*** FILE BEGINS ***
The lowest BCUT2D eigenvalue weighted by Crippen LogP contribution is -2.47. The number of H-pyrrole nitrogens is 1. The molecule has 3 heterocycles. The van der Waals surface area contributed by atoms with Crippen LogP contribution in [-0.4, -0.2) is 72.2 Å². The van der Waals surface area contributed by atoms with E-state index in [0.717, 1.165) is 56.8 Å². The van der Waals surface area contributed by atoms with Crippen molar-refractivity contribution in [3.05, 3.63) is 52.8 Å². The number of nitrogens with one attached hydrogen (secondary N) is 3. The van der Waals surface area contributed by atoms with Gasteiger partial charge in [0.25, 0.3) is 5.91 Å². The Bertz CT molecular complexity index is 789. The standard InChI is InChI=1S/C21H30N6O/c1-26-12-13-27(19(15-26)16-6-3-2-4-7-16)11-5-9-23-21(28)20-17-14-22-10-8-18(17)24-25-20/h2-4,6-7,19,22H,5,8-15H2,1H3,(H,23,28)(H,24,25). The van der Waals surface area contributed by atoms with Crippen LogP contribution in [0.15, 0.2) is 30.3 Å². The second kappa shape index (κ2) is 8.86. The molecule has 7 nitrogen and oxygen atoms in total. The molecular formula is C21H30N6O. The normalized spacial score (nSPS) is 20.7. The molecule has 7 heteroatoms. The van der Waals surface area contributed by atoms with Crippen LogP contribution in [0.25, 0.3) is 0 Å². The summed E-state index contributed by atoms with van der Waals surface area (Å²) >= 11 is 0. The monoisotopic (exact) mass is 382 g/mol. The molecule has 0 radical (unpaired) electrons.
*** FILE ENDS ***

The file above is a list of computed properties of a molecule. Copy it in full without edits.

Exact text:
The lowest BCUT2D eigenvalue weighted by Crippen LogP contribution is -2.47. The number of H-pyrrole nitrogens is 1. The molecule has 3 heterocycles. The van der Waals surface area contributed by atoms with Crippen LogP contribution in [-0.4, -0.2) is 72.2 Å². The van der Waals surface area contributed by atoms with E-state index in [0.717, 1.165) is 56.8 Å². The van der Waals surface area contributed by atoms with Crippen molar-refractivity contribution in [3.05, 3.63) is 52.8 Å². The number of nitrogens with one attached hydrogen (secondary N) is 3. The van der Waals surface area contributed by atoms with Gasteiger partial charge in [0.25, 0.3) is 5.91 Å². The Bertz CT molecular complexity index is 789. The standard InChI is InChI=1S/C21H30N6O/c1-26-12-13-27(19(15-26)16-6-3-2-4-7-16)11-5-9-23-21(28)20-17-14-22-10-8-18(17)24-25-20/h2-4,6-7,19,22H,5,8-15H2,1H3,(H,23,28)(H,24,25). The van der Waals surface area contributed by atoms with Crippen LogP contribution in [0.15, 0.2) is 30.3 Å². The second kappa shape index (κ2) is 8.86. The molecule has 7 nitrogen and oxygen atoms in total. The molecular formula is C21H30N6O. The normalized spacial score (nSPS) is 20.7. The molecule has 7 heteroatoms. The van der Waals surface area contributed by atoms with Crippen LogP contribution in [0.25, 0.3) is 0 Å². The summed E-state index contributed by atoms with van der Waals surface area (Å²) >= 11 is 0. The monoisotopic (exact) mass is 382 g/mol. The molecule has 0 radical (unpaired) electrons.